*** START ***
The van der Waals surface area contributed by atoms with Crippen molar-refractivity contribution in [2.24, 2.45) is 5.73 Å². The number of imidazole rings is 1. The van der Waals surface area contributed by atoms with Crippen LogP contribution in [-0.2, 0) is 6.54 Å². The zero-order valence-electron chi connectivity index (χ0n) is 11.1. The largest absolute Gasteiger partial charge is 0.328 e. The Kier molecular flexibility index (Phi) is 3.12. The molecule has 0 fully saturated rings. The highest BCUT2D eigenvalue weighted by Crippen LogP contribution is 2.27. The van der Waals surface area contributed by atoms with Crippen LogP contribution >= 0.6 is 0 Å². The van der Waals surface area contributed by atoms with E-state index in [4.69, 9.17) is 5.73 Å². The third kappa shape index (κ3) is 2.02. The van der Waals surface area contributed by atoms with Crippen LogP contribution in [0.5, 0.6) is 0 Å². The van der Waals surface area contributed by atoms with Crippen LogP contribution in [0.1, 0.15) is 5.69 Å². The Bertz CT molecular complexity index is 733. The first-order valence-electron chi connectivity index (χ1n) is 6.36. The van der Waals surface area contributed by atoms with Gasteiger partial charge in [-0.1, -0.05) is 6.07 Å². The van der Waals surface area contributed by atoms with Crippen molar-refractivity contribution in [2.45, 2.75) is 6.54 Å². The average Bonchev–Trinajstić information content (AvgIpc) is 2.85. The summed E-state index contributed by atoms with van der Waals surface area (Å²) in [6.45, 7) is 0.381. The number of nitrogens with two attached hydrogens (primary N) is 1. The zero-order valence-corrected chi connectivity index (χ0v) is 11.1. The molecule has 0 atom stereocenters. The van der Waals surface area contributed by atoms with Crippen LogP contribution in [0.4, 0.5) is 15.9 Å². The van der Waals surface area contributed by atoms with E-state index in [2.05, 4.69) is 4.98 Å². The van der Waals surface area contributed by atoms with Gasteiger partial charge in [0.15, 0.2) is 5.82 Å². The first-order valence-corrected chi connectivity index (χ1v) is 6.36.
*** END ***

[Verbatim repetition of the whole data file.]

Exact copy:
The van der Waals surface area contributed by atoms with Crippen molar-refractivity contribution in [2.24, 2.45) is 5.73 Å². The number of imidazole rings is 1. The van der Waals surface area contributed by atoms with Crippen LogP contribution in [-0.2, 0) is 6.54 Å². The zero-order valence-electron chi connectivity index (χ0n) is 11.1. The largest absolute Gasteiger partial charge is 0.328 e. The Kier molecular flexibility index (Phi) is 3.12. The molecule has 0 fully saturated rings. The highest BCUT2D eigenvalue weighted by Crippen LogP contribution is 2.27. The van der Waals surface area contributed by atoms with Crippen LogP contribution >= 0.6 is 0 Å². The van der Waals surface area contributed by atoms with E-state index in [4.69, 9.17) is 5.73 Å². The third kappa shape index (κ3) is 2.02. The van der Waals surface area contributed by atoms with Crippen LogP contribution in [0.5, 0.6) is 0 Å². The van der Waals surface area contributed by atoms with Crippen LogP contribution in [0.1, 0.15) is 5.69 Å². The Bertz CT molecular complexity index is 733. The first-order valence-electron chi connectivity index (χ1n) is 6.36. The van der Waals surface area contributed by atoms with Gasteiger partial charge in [-0.1, -0.05) is 6.07 Å². The van der Waals surface area contributed by atoms with Crippen molar-refractivity contribution in [2.45, 2.75) is 6.54 Å². The average Bonchev–Trinajstić information content (AvgIpc) is 2.85. The summed E-state index contributed by atoms with van der Waals surface area (Å²) in [6.45, 7) is 0.381. The number of nitrogens with two attached hydrogens (primary N) is 1. The zero-order valence-corrected chi connectivity index (χ0v) is 11.1. The molecule has 0 atom stereocenters. The van der Waals surface area contributed by atoms with Crippen LogP contribution in [0.4, 0.5) is 15.9 Å². The van der Waals surface area contributed by atoms with E-state index in [2.05, 4.69) is 4.98 Å². The van der Waals surface area contributed by atoms with Gasteiger partial charge in [0.15, 0.2) is 5.82 Å². The first-order valence-corrected chi connectivity index (χ1v) is 6.36.